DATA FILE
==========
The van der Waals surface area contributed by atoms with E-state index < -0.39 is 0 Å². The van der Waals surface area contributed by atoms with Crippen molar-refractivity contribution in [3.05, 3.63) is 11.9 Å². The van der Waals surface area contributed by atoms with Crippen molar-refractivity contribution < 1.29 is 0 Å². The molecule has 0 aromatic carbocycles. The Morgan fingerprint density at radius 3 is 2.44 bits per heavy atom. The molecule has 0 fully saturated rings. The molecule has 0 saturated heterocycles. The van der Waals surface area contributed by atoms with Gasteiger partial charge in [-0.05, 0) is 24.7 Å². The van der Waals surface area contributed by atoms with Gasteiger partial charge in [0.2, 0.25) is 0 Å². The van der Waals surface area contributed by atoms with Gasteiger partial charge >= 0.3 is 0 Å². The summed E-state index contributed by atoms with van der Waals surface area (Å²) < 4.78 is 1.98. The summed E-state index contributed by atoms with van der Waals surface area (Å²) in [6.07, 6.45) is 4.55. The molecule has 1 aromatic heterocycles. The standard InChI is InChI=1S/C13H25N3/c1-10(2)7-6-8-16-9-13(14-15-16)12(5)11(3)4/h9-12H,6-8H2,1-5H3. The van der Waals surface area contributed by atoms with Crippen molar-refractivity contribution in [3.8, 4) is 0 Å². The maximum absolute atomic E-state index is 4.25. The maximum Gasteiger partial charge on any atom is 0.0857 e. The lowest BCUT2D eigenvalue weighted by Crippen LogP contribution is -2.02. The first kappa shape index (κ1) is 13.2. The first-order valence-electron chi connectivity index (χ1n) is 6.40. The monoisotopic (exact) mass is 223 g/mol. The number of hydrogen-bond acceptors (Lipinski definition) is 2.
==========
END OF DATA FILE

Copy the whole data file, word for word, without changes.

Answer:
The van der Waals surface area contributed by atoms with E-state index < -0.39 is 0 Å². The van der Waals surface area contributed by atoms with Crippen molar-refractivity contribution in [3.05, 3.63) is 11.9 Å². The van der Waals surface area contributed by atoms with Crippen molar-refractivity contribution < 1.29 is 0 Å². The molecule has 0 aromatic carbocycles. The Morgan fingerprint density at radius 3 is 2.44 bits per heavy atom. The molecule has 0 fully saturated rings. The molecule has 0 saturated heterocycles. The van der Waals surface area contributed by atoms with Gasteiger partial charge in [-0.05, 0) is 24.7 Å². The van der Waals surface area contributed by atoms with Gasteiger partial charge in [0.2, 0.25) is 0 Å². The van der Waals surface area contributed by atoms with Gasteiger partial charge >= 0.3 is 0 Å². The summed E-state index contributed by atoms with van der Waals surface area (Å²) < 4.78 is 1.98. The summed E-state index contributed by atoms with van der Waals surface area (Å²) in [6.07, 6.45) is 4.55. The molecule has 1 aromatic heterocycles. The standard InChI is InChI=1S/C13H25N3/c1-10(2)7-6-8-16-9-13(14-15-16)12(5)11(3)4/h9-12H,6-8H2,1-5H3. The van der Waals surface area contributed by atoms with Crippen molar-refractivity contribution in [3.8, 4) is 0 Å². The maximum absolute atomic E-state index is 4.25. The maximum Gasteiger partial charge on any atom is 0.0857 e. The lowest BCUT2D eigenvalue weighted by Crippen LogP contribution is -2.02. The first kappa shape index (κ1) is 13.2. The first-order valence-electron chi connectivity index (χ1n) is 6.40. The monoisotopic (exact) mass is 223 g/mol. The number of hydrogen-bond acceptors (Lipinski definition) is 2.